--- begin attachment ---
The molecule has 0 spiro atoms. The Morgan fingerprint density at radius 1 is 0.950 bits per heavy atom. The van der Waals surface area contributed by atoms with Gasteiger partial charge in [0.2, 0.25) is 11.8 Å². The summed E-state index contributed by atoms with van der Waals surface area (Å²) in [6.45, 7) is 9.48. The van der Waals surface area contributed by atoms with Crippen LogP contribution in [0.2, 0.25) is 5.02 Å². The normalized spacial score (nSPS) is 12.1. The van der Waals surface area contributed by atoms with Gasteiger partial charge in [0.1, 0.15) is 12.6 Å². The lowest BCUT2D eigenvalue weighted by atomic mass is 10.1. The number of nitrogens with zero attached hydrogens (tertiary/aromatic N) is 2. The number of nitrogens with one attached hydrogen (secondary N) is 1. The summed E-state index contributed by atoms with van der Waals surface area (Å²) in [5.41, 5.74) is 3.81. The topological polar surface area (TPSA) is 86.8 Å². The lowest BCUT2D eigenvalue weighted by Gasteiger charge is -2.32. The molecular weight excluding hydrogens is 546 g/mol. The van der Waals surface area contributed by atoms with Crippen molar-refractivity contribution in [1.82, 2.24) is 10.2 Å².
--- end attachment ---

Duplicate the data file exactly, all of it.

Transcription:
The molecule has 0 spiro atoms. The Morgan fingerprint density at radius 1 is 0.950 bits per heavy atom. The van der Waals surface area contributed by atoms with Gasteiger partial charge in [0.2, 0.25) is 11.8 Å². The summed E-state index contributed by atoms with van der Waals surface area (Å²) in [6.45, 7) is 9.48. The van der Waals surface area contributed by atoms with Crippen LogP contribution in [0.2, 0.25) is 5.02 Å². The normalized spacial score (nSPS) is 12.1. The van der Waals surface area contributed by atoms with Gasteiger partial charge in [0.1, 0.15) is 12.6 Å². The lowest BCUT2D eigenvalue weighted by atomic mass is 10.1. The number of nitrogens with zero attached hydrogens (tertiary/aromatic N) is 2. The number of nitrogens with one attached hydrogen (secondary N) is 1. The summed E-state index contributed by atoms with van der Waals surface area (Å²) in [5.41, 5.74) is 3.81. The topological polar surface area (TPSA) is 86.8 Å². The lowest BCUT2D eigenvalue weighted by Gasteiger charge is -2.32. The molecular weight excluding hydrogens is 546 g/mol. The van der Waals surface area contributed by atoms with Crippen molar-refractivity contribution in [1.82, 2.24) is 10.2 Å².